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Monday, June 23, 2008

Carlin was at the center of pivotal First Amendment case

Comedian George Carlin died of a heart attack yesterday at age 71. He’ll be remembered not only as an iconoclastic, irreverent chronicler of the human condition, but also the focal point of an interesting free-speech case.

In 1973, New York radio station WBAI-FM played a notorious recording of Carlin’s in which he dissects (at length) the seven words that can't be said on television. A man driving with his young son heard the routine and complained to the Federal Communications Commission, which fined WBAI.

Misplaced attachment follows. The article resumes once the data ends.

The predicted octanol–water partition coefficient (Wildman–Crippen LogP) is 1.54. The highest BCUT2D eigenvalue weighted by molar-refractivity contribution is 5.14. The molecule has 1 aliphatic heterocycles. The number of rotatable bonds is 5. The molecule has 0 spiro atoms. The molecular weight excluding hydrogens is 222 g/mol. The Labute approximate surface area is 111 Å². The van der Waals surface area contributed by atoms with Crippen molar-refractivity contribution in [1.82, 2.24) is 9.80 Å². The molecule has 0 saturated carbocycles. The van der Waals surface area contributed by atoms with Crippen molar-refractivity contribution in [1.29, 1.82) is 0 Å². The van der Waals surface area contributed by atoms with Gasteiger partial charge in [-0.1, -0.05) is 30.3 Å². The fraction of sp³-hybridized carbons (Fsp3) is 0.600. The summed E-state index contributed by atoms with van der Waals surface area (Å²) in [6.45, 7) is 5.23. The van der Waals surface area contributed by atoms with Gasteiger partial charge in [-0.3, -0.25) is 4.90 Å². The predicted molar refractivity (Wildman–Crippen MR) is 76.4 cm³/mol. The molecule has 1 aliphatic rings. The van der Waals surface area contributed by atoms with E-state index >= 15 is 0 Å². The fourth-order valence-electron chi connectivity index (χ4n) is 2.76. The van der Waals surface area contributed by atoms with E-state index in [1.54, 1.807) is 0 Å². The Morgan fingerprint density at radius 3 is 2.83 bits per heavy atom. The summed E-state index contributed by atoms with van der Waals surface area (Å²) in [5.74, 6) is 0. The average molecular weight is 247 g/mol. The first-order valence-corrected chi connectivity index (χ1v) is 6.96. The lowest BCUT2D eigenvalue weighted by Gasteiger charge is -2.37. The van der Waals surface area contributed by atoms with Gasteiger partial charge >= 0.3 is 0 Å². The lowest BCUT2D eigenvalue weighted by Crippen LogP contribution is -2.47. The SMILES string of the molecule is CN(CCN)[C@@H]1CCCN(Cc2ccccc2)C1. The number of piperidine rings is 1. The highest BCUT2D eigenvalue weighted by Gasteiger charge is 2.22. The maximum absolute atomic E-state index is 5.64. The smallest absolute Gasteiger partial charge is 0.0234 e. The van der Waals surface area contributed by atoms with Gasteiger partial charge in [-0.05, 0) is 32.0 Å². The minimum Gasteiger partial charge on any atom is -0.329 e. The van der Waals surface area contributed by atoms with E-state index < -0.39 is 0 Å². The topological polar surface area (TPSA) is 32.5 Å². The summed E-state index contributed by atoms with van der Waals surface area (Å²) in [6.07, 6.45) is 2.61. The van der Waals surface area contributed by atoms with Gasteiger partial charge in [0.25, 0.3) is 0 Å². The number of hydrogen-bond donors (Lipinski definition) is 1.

The station then sued the FCC. The case eventually went to the U.S. Supreme Court, which, in a 5-4 decision, found in favor of the FCC’s sanction. (The case is Federal Communications Commission v. Pacifica Foundation et al.)

Although the court ruled against WBAI, Carlin continued to be a strong proponent of free speech and freedom from government meddling -- and ironically, some of those "bad words" can now be found on television with little effort.
The case that Carlin helped spark is a staple of First Amendment curricula at many law schools. In fact, today we were reading about an attorney in Connecticut who teaches a communications law class. He features Pacifica, and then brings the course to a close by choosing a student to stand and recite the seven words to the rest of the class.

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